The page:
Stigmatization of Mental Health
Written By: Counselling Psychologist
M.Sc. Psychology - Swansea University, UK.
Reviewed By: Counselling Psychologist
MA Psychology Pennsylvania State University, USA
Last Updated: 01-03-2023

Stigmatization of Mental Health

Most individuals with mental health problems are affected by stigmas. People who suffer from mental health disorders, whether it be depression, schizophrenia, or any other number of disorders, are not weird or crazy. The brain of these individuals simply functions differently than those who have a stable mental health status. Most people admitted that they are afraid of mental health due to a lack of awareness and stigmas.

Throughout cultures around the world, mental illness has long been stigmatized. The beliefs surrounding the etiology of mental illness ranged from being considered the symbol of the devil to being considered a spiritual punishment.

Stigma has significant implications for people with mental illness and their families. There is a stigma under which significant things become nonsensical, invalidating and painful. It can cause guilt and loneliness. Stigma may also be insulted, insulted and even violated. In the quest for employment and even homes, people with mental disabilities experience discrimination. Stigma also prevents people from finding support or receiving care, thus aggravating and making it harder to treat their symptoms.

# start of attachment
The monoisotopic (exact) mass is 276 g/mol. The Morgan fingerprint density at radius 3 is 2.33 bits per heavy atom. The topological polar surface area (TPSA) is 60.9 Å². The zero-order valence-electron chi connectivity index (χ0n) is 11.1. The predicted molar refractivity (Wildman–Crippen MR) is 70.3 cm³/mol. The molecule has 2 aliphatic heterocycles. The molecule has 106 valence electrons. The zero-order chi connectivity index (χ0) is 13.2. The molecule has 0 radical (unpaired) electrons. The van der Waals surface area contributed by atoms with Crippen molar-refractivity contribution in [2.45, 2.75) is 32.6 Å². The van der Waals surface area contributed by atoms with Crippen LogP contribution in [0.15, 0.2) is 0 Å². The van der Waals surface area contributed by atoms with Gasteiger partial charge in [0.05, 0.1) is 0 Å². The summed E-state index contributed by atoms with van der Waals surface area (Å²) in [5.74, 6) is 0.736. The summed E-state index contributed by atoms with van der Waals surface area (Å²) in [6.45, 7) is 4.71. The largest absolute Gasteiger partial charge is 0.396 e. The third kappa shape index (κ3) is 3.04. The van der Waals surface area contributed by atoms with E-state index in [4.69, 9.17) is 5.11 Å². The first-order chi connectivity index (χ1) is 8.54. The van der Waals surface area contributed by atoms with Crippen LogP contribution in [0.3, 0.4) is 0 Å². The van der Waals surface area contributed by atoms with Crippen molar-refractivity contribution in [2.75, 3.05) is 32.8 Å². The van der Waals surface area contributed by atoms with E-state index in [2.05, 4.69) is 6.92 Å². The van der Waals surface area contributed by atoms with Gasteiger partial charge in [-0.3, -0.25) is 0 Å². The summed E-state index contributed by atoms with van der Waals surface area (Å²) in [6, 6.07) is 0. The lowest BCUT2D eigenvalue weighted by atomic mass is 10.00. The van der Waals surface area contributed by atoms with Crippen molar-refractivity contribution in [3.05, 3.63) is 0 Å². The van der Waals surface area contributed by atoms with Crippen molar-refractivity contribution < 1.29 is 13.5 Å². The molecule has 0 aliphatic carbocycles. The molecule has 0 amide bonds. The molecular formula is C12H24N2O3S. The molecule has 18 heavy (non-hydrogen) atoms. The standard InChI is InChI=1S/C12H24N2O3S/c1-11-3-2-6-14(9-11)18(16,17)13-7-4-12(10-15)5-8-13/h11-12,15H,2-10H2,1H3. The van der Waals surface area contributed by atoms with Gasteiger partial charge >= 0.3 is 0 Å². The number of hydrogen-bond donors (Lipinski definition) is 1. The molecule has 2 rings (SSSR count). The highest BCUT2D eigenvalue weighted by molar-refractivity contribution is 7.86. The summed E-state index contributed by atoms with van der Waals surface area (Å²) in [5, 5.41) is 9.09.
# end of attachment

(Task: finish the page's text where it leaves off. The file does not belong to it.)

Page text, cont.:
Here are some ways you can deal with stigma:

Talk openly about Mental Health: - One of the best ways to fight with Mental Health Stigma is simply talking about it because when we talk, we learn.

Educate yourself and others: - People might attach a stigma to mental illness because they are not educated enough. One can always educate people by sharing experiences.

Show Compassion: - The simple act of showing affection can make someone’s day and they will feel that someone understands.

Be honest about treatment: - We can fight stigma by simply admitting that even we are seeing a therapist.

You are not your illness. Do not define yourself by your illness as other people might. Instead of saying ‘Im schizophrenic’, say ‘I have schizophrenia’. There is power in language.

Learn to accept your condition and recognize what you need to do to treat it, and helping educate others can make a big difference. Joining a mental health support group – either online or in-person – can help you deal with feelings of isolation and make you realize that you are not alone in your feelings and experiences


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